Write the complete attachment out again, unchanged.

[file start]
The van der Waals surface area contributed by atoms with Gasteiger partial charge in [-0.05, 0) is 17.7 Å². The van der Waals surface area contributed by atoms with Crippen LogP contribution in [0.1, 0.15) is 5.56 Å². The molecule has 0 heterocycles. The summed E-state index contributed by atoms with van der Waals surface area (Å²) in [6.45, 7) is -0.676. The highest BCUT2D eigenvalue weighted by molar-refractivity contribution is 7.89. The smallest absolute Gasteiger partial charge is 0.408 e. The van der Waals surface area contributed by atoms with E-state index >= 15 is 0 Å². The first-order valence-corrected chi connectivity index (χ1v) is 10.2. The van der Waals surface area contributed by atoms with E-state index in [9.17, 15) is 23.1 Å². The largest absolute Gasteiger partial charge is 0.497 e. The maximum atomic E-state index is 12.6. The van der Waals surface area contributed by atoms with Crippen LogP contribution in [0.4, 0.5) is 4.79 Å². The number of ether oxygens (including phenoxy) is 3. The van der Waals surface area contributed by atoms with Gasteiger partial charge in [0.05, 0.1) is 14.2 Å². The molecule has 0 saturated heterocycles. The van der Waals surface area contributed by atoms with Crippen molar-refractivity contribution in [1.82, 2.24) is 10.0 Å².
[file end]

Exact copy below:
The van der Waals surface area contributed by atoms with Gasteiger partial charge in [-0.05, 0) is 17.7 Å². The van der Waals surface area contributed by atoms with Crippen LogP contribution in [0.1, 0.15) is 5.56 Å². The molecule has 0 heterocycles. The summed E-state index contributed by atoms with van der Waals surface area (Å²) in [6.45, 7) is -0.676. The highest BCUT2D eigenvalue weighted by molar-refractivity contribution is 7.89. The smallest absolute Gasteiger partial charge is 0.408 e. The van der Waals surface area contributed by atoms with E-state index >= 15 is 0 Å². The first-order valence-corrected chi connectivity index (χ1v) is 10.2. The van der Waals surface area contributed by atoms with E-state index in [9.17, 15) is 23.1 Å². The largest absolute Gasteiger partial charge is 0.497 e. The maximum atomic E-state index is 12.6. The van der Waals surface area contributed by atoms with Crippen LogP contribution in [0.4, 0.5) is 4.79 Å². The number of ether oxygens (including phenoxy) is 3. The van der Waals surface area contributed by atoms with Gasteiger partial charge in [0.05, 0.1) is 14.2 Å². The molecule has 0 saturated heterocycles. The van der Waals surface area contributed by atoms with Crippen molar-refractivity contribution in [1.82, 2.24) is 10.0 Å².